The United Nations nuclear watchdog says it has “major differences” and “major concerns” with Iran over its controversial nuclear program. The comments Friday came after U.N. inspectors said that a visit this week to Tehran, aimed at gaining greater access to key nuclear sites and scientists, ended in failure.
“An intensive discussion was held on the structured approach to the clarification of all outstanding issues related to Iran's nuclear program,” said a report by the International Atomic Energy Agency.
“No agreement was reached between Iran and the agency, as major differences existed with respect to this approach,” the report said. “The agency continues to have serious concerns regarding possible military dimensions to Iran's nuclear program.”
Israel and Western powers accuse Iran of trying to develop nuclear weapons under cover of a civilian energy program, a charge Tehran denies.
Earlier Friday, Iran's envoy to the IAEA said Tehran wants continuing dialogue and warned against “provocation.”
“Our position is that we are going to continue the talks for cooperation with the agency and we hope that this process will be successfully going on,” Ambassador Ali Asghar Soltanieh said.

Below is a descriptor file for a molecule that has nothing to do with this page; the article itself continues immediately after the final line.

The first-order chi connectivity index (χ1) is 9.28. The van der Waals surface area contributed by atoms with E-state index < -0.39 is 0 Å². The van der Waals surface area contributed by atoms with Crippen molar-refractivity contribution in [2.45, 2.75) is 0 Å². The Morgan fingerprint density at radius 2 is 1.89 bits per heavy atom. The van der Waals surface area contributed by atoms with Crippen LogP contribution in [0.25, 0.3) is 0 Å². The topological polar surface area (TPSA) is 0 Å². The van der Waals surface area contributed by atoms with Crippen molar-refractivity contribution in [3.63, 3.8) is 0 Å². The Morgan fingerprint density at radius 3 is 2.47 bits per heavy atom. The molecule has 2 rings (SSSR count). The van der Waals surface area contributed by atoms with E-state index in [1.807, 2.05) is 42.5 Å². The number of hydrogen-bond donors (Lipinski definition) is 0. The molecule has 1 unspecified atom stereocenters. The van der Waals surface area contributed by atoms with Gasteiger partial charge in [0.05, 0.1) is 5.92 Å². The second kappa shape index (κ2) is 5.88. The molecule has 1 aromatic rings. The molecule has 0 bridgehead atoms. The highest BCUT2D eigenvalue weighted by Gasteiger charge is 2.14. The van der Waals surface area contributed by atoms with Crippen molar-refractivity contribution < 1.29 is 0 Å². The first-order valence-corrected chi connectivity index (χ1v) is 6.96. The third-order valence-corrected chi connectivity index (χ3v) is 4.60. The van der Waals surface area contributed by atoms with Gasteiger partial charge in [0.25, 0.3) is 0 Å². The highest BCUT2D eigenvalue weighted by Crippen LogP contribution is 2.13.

Russia and China, as well as many Western nations, are concerned that any military action against Iran could engulf the Middle East in wider war, which would send oil prices soaring at a time of global economic troubles.
Russian Prime Minister Vladimir Putin said on Friday that he has fears that some nations are using the Iran nuclear controversy as a pretext to “change the regime.”
International Atomic Energy Agency chief Yukiya Amano said this week that Iran rejected a request to inspect the Parchin military complex near Tehran, suspected of housing a secret underground nuclear facility.
Amano said Tehran refused to allow his team to interview scientists or engage in substantive talks about Iran's nuclear course.
In a defiant response after the U.N. team left, Supreme Leader Ayatollah Khamenei said Iran's atomic work will continue despite “pressures, sanctions and assassinations,” and that the country is not seeking nuclear weapons.
Chief inspector Herman Nackaerts called this week's talks “disappointing.” He said the IAEA had gone into its latest visit - and a previous, inconclusive one last month - “in a constructive spirit,” but that “we could not finalize a way forward.”
He said the IAEA's next steps will be determined after his team reports to the agency's chief and its board of governors, which is scheduled to meet early next month.
Israel and the United States have not ruled out the use of force to stop Iran from building a nuclear weapon. Tehran has threatened to take its own preemptive military action if it believes its national security interests are being threatened.
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